The Green Planet in Wales

Blog written by volunteer Cai Davies

What would a Green Planet episode recorded in Wales look like?

Water Lilies

David Attenborough is presenting a new series called the Green Planet. Similar to Blue Planet, it focuses on the plant kingdom around the world and highlights various interesting species such as the giant water lilies. Showing how diverse our planet is, episode one is set in the jungle while, episode two takes place underwater. Whilst watching the series, I thought it would be fun to imagine a Green Planet episode focused on Wales. 

Even though we don’t have any jungles, we still have an incredible array of flora for a documentary camera to record. Wales has lots of different environments; coasts, mountains, bogs and forests. In fact, there are 23 Important Plant Areas in Wales as defined by Plantlife, a conservation charity and partner of Climate Cymru. 

The Water around Wales

Off the Welsh coast, which stretches for over 2,000km, the episode could cover how seaweed farms are being built to provide carbon-friendly food. This reduces the load on agricultural land and is an important innovation at a time when scientists recommend we need to diversify our sources of food. There has also been a large project in Wales to plant seagrass, which can capture carbon quickly and act as an important marine habitat for marine animals.

You can see more about the marine environment around Wales in the BBC Documentary Wonders of the Celtic Deep.

Trees in Wales

A lot of forests in Wales are resources, grown specifically for Forestry, so it is important that actual woodland is cared for and increased. The good news is that recently there are also schemes such as in Elan Valley where non-native Larch trees (which are becoming infected with diseases) are being replaced with native broadleaves. In terms of reforestation, the Senedd has announced an innovative scheme so that every household in Wales will be offered a free tree. This one can be planted in your own garden, or to have it located in a new forest. Specifically for our Welsh Green Planet episode, it could be addressed Wales’ remnants of the Oak forests that used to cover a lot of Western European coasts. Often called Temperate Rainforests, can be found in places such as the Meirionydd Oakwoods. These would look incredible on film.

Peat Bogs

Peat bogs are a fascinating habitat within Wales that definitely deserve a bit of attention, especially because they are at risk due to industrial extraction of the peat, which is broken down plant matter, for compost. Wales has committed to tackling this issue, which is important because Peat Bogs can be major carbon sinks, but if treated improperly, they can go the other way and emit carbon. They are also a habitat for rare and endangered plants. Sundews, which live in bogs, even eat insects to supplement their diet. The Ceredigion Bogs are an example of an Important Plant Area but may be a difficult place for a camera to get into without some waterproofs.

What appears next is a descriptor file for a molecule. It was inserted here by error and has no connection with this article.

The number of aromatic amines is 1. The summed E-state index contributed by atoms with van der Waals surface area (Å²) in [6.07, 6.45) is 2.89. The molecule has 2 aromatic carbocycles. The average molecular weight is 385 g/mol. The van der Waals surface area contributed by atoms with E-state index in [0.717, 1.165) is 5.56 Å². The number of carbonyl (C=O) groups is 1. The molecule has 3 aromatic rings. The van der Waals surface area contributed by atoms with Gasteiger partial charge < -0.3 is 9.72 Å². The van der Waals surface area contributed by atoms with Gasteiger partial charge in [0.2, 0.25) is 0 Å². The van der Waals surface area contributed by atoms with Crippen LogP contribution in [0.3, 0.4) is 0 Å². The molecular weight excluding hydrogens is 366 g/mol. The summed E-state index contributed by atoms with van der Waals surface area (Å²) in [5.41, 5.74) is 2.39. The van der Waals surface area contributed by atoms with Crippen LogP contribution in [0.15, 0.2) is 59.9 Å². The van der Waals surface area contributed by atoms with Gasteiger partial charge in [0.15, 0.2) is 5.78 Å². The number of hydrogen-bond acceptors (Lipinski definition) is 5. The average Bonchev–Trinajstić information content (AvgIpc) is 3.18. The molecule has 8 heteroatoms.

The famous rare Welsh Snowdon Lily lives in mountainous environments around Snowdon. But like many species, it is at risk due to climate change. An iconic plant in Wales, it is an example of a plant that evolved during the last glacial period and now is restricted to colder mountainous environments, some Snowdonian Saxifrages also fall into this type of plant, referred to as arctic-alpine plants. Alpine plants are going to be smaller because of the conditions they live in, but they’re still beautiful! 

Why Document?

Documenting the nature around us is important, especially as the Welsh Government has declared both a Nature and Climate emergency. They have announced that ‘targeted, green investment of more than £160m revenue and a total investment of £1.8bn capital will be committed over the next three years.’ The WWF, a partner of Climate Cymru, released a State of Nature report for Wales in 2019 that said 666 of assessed species were at risk of extinction.

Documenting raises the profile of greenery and wildlife, which is important to protect as more greenspace means less risk of flooding, preventing the urban heat effect, less pollution and more wildlife. Hopefully, future documentaries and future generations in Wales will have even more greenery to explore. 

Other sources:,Wales%20net%20zero%20by%202050.

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